The former NDP provincial government had moved to ban seclusion rooms starting this school year, but the UCP reversed the decision shortly before the new school year began.
Seclusion rooms are used when students with developmental disabilities act out and are potentially dangerous to their caregivers and teachers.
The report said that out of the 716 times the rooms were used at Edmonton Public schools, in 468 of those cases — or 65 per cent of the time — the student chose to go in as a way of self-managing.
The other 248 uses were all involving a group of the same 88 students who were placed there as a result of unsafe behaviour.
The EPSB operates 213 schools in the city, with a current total of 137 seclusion rooms currently in operation. There are a total of 105,000 students enrolled in the district.
Since last spring, the district decommissioned 42 rooms after requests from specific schools to do so. The report said there are requests in from several other schools to also have their rooms decommissioned, which is done by removing the door to the room.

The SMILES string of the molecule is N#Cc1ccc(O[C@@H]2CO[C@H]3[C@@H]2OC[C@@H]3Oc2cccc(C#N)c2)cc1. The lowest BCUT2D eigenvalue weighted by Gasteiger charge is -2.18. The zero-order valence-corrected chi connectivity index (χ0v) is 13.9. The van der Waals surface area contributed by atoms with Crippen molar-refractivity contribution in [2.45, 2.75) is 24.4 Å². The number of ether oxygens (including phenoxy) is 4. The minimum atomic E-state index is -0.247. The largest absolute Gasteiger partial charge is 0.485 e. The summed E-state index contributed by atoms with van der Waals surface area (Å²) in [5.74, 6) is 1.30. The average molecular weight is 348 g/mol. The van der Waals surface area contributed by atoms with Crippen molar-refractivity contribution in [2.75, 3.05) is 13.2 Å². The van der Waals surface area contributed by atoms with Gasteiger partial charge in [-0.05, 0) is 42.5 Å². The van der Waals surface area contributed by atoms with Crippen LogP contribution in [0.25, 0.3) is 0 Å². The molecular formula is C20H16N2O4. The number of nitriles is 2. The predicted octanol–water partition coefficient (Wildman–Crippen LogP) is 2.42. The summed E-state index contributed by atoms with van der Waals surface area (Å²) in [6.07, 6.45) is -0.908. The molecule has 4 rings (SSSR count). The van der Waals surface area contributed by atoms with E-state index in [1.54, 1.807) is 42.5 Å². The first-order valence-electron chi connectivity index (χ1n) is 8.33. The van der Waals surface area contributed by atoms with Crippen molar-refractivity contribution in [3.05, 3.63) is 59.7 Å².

At the end of August, the board chairs and superintendents of the Calgary Board of Education, Calgary Catholic School District, Edmonton Catholic Schools and Edmonton Public Schools urged the education minister to reconsider the ban on seclusion rooms in schools across the province.
When the UCP repealed the seclusion room ban a week later, it put into place an interim standard for the rooms. However, new final standards are set to be put in place at the end of October after it receives input from provincial stakeholders, including EPSB.
Other stakeholders include Inclusion Alberta, Alberta Teachers’ Association, Alberta School Boards Association, Alberta School Councils’ Association, College of Alberta School Superintendents, and the other metro school boards.
Edmonton Public is set to discuss the report at their Tuesday, Oct. 8 meeting.
WATCH BELOW: (Aug 29, 2019) The education minister has reversed a ban on seclusion rooms following a plea from Alberta school boards. But it also calls for a lot more work on the issue. Fletcher Kent reports.